.. - It is proposed, I understand, to leave the organization of the approved societies as it is.
– It willremain on a restricted basis, pending the taking of the next step in the insurance scheme. The societies will be kept in being.
– Who will pay for that?
– The Government will help.
– That will involve expenditure on top of the £140,000 which the scheme has already cost. Inevitably, further grants will have to be made to the societies by the Government from time to time in addition to the- compensation that it has already agreed to pay. That being so, Parliament is entitled to know what are the intentions of the Government in this regard. It is only proper that the Government should do the right thing by the societies, but we should like to know for how long they are to be kept in this state of suspended animation. I am not in a position to advise the approved societies as to the possibility of this scheme going on, but at least we should give some indication with regard to this matter, even if only from the point of view of our rights in preserving our own finances as well as the approved societies.
Mr. LAZZARINI (Werriwa) (11.1] .- The Minister for Social Services (Sir Frederick Stewart) said earlier to-day that the proclamation would affect only the administrative clauses of the bill. Two or three weeks ago I asked the hon’orable gentleman a question on notice with regard to the weekly amount the national insurance scheme was costing the Government, and his reply was that, apart from payments to approved societies and such expenses, the weekly cost was £80 for administrative expenses and £460 for wages. That makes a total of £54.0 a week or about £30,000 a year apart from other payments. How long is this expenditure going to continue? We are told that a committee of inquiry is to be appointed, but the likelihood is that that committee will not be appointed. Is this matter simply going to continue as it is at present, with expenditure being piled up every week and no advantage accruing to anybody? It is an extraordinary state of affairs. I should also like to know whether or not the National Insurance Commission is going to continue its stupid advertising campaign, which is reminiscent of the efforts of American advertising agencies. Advertisements of various types are continually being issued, apparently in an endeavour to convince people that something will come of this measure after all.
I also asked the Minister a question upon notice with regard to a journal which had been published. The Minister said that he had nothing to do with it. He said in plain terms that the Government was not responsible for that journal, and was not associated in any way with it, yet I point out that it was sent out from the Government Printing Office in an official wrapper bearing the Treasury insignia.
– It was a mass of m misrepresentations.
– Tha t is- so. Is that sort of thing to be permitted to continue? The continuance of expenditure upon the national insurance, scheme is becoming a public scandal. Is it to be continued indefinitely ?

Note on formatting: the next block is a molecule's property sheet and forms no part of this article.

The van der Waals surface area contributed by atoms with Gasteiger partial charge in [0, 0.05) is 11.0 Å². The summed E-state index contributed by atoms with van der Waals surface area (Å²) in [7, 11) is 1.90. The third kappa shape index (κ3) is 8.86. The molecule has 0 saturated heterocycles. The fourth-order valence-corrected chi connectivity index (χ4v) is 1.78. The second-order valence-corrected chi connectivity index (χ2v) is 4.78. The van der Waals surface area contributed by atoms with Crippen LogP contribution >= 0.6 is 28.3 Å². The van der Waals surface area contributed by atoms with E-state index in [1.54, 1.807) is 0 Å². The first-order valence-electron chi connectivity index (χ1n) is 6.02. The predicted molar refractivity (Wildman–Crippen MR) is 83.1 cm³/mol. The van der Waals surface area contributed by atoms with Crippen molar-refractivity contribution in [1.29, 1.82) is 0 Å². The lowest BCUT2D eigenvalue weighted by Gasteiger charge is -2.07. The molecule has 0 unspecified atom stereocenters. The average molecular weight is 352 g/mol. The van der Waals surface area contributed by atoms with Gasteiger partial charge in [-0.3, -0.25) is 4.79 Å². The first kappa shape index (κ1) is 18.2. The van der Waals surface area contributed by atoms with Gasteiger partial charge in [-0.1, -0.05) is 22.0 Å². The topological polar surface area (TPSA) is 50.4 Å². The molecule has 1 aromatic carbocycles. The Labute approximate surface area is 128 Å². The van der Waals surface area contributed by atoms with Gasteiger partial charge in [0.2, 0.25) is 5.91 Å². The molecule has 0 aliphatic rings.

– The Minister for Social Services says “ No “, but the history of this Administration shows that Ministers are in and out of office like a “ Jack in the box “, and what one Minister says “ Yes “ to to-day, another Minister will say “ No “ to to-morrow.
.- This bill deals with proclamations that have been made for the bringing into operation of parts of the National Health and Pensions Insurance Act and of the two accompanying taxation bills. It is proposed that the proclamations with regard to the National Health and Pensions Insurance Act be partly annulled, and that the proclamations with regard to the taxation acts are to be annulled altogether. This ‘bill contains a provision which seems to me to run completely counter to the promise given by the Minister for Social Services (Sir Frederick Stewart) who, I understand, gave an undertaking that fresh proclamations reviving these provisions would not be made without the authority of Parliament. Sub-clause 3 of clause 4 of this bill provides that the power of proclaiming can be exercised in the future as fully and independently as if it had not been already exercised. The bill proposes to annul the exercises which have already been made of the power to proclaim; under section 2 of the act and the corresponding sections of the taxation acts. It also goes on to say that the power of proclaiming can be exercised as fully in the future as if there never had been any proclamations at all. The result is that if this bill is carried it will be competent for the Minister to make fresh proclamations during the forthcoming recess without the authority of Parliament. That seems to me to be inconsistent with the promise given by the Minister. If that promise is to be adhered to then sub-clause 3 of this bill should be eliminated and there should be a distinct provision against the making of proclamations.